Anyone who believes Israeli bureaucracy cannot move things must visit Har Homa in Jerusalem. The hills east of Hebron Road in the city's south, close to the Mar Elias monastery, have become home to a giant neighborhood in less than a decade. Har Homa (officially Homat Shmuel - "Samuel's wall" ) has 20,000 residents, wide streets, modern infrastructures and plans to build another 2,000 housing units.
The neighborhood was set up in the face of strong Palestinian and international protests during Benjamin Netanyahu's first term as prime minister. This week it once again made the headlines, in the wake of reports that the Interior Ministry's regional council for planning and construction is advancing a plan to add another 1,000 housing units to the neighborhood.
Once again the planning authorities in Jerusalem have proven just how expert they are at choosing when to make plans public, in order to cause the greatest possible damage to the prime minister. This time the publication came while the prime minister was busy with diplomatic meetings in the United States. Last time around, the planning officials embarrassed Netanyahu during a meeting with U.S. Vice President Joe Biden in Jerusalem, and during his visit to the White House.
This time around, U.S. President Barack Obama condemned the construction. "This kind of activity is never helpful when it comes to peace negotiations," he said, adding that this could destroy the trust between the sides.
Attorney Herzl Yechezkel, one of the first residents of the new neighborhood, has been the head of its residents' committee since its inception. He is not bothered by the international crisis, and is busy with setting up a new park and traffic islands in the neighborhood.
Are you disappointed that after so many years, and despite the neighborhood's success, you are still considered outside international consensus?
"I remember the fight that accompanied the birth of the neighborhood. It was led by Faisal al-Husseini. The deputy mayor, Shmuel Meir (after whom the neighborhood is named ) led the fight to build the neighborhood. Then everyone threatened that there would be a third world war.
"The bottom line was that Husseini made some noise and some headlines but when we started to actually build, the whole world was quiet. It was much ado about nothing.
"It's our right to build up Jerusalem. You are not talking about Judea and Samaria but Jerusalem, the capital of the Jewish people."
Why is it so important to build at Har Homa right now?
"Har Homa is the future of Jerusalem. Building here is saving the city. Building here is an existential necessity, it's not a luxury. It's not merely to annoy the Gentiles. The northern part of the city is completely ultra-Orthodox. What is left for the secular and national religious public in Jerusalem is the south of the city.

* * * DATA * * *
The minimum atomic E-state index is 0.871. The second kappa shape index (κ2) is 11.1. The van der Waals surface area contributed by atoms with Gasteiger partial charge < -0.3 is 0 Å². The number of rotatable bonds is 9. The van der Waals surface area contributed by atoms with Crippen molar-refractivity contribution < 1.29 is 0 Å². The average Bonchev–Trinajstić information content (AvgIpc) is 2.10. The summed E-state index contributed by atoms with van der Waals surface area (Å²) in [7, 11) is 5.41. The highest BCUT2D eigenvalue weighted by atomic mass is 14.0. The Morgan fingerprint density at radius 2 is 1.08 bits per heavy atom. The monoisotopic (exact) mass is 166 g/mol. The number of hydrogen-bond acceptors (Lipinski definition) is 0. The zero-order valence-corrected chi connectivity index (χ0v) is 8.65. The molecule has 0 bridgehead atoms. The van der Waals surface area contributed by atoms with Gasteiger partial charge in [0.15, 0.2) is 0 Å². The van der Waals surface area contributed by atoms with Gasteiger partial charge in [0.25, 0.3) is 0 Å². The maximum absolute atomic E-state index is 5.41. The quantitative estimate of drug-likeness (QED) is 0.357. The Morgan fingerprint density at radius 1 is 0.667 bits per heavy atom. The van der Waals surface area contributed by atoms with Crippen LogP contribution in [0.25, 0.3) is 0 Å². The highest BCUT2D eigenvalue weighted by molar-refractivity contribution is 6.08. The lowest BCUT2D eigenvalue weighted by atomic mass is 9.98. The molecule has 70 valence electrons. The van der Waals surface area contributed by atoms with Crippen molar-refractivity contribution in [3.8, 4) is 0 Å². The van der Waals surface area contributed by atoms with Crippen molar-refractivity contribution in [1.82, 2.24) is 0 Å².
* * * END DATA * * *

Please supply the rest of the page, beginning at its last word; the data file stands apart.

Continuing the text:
"The people who live here are young couples, people in their 40s, creative types, working people, taxpayers. That is the middle class that keeps Jerusalem going. We must build so that they don't leave. Homat Shmuel is Jerusalem's hope."
Where is the neighborhood supposed to spread?
"It currently has 20,000 residents in 4,000 homes, and we are already the size of a local council. Right now Har Homa Gimmel is an uninhabited hill, as the entire neighborhood was in the beginning. When Gimmel is completed, there will be 6,000 homes there; that plan has been approved. There is talk of Har Homa Daled and Har Homa Hey later on, and then we will have 9,500 housing units. That is already the size of an Israeli town."
And are you not concerned that international pressure will stop all these plans?
"I can say not only what I think but what all the residents of the neighborhood think - it doesn't faze us. The demands of the world are hallucinatory. It's as if I were to say: Don't build in Washington. It doesn't concern us. I am repeating things that were said by those greater than I am. Ben-Gurion said it wasn't important what the Gentiles said. What was important was what the Jews did. We must build - and if they want to yell, let them. I am not trying to annoy or irritate people, but we have our own pride."
How much does an apartment cost in Har Homa?
"A three-room apartment costs NIS 1.2 million, like in the rest of Jerusalem. It used to be cheaper here but now we have closed the gaps.
"If it weren't for Homat Shmuel, many of the residents here would have moved to the periphery. As it is, Jerusalem has negative migration of 18,000 residents a year.
"I think the construction here should be something trivial, a necessity in this reality. I think the plans and the approval should be speeded up. We're in the middle of a real estate bubble. If you don't build more homes, you can't complain that apartment prices are going up. They have prevented people from building in Judea and Samaria, so let them allow us to live in Jerusalem."
On the top of the hill where Har Homa Gimmel is supposed to rise, there is a beautiful pine forest now. What will happen to it when the units are built?
"They will make every effort not to touch it. Most of the grove will remain."
Background: Har Homa is a very young neighborhood. Yechezkel believes that 50 percent of the residents are under age 18. Over the past few years it has become one of the most attractive options for young secular people who wish to remain in the city. About half the residents are secular, and the other half are national religious.
Yehezkel is also busy with the approaching elections. For the first time since the neighborhood was founded, elections will be held for the neighborhood council.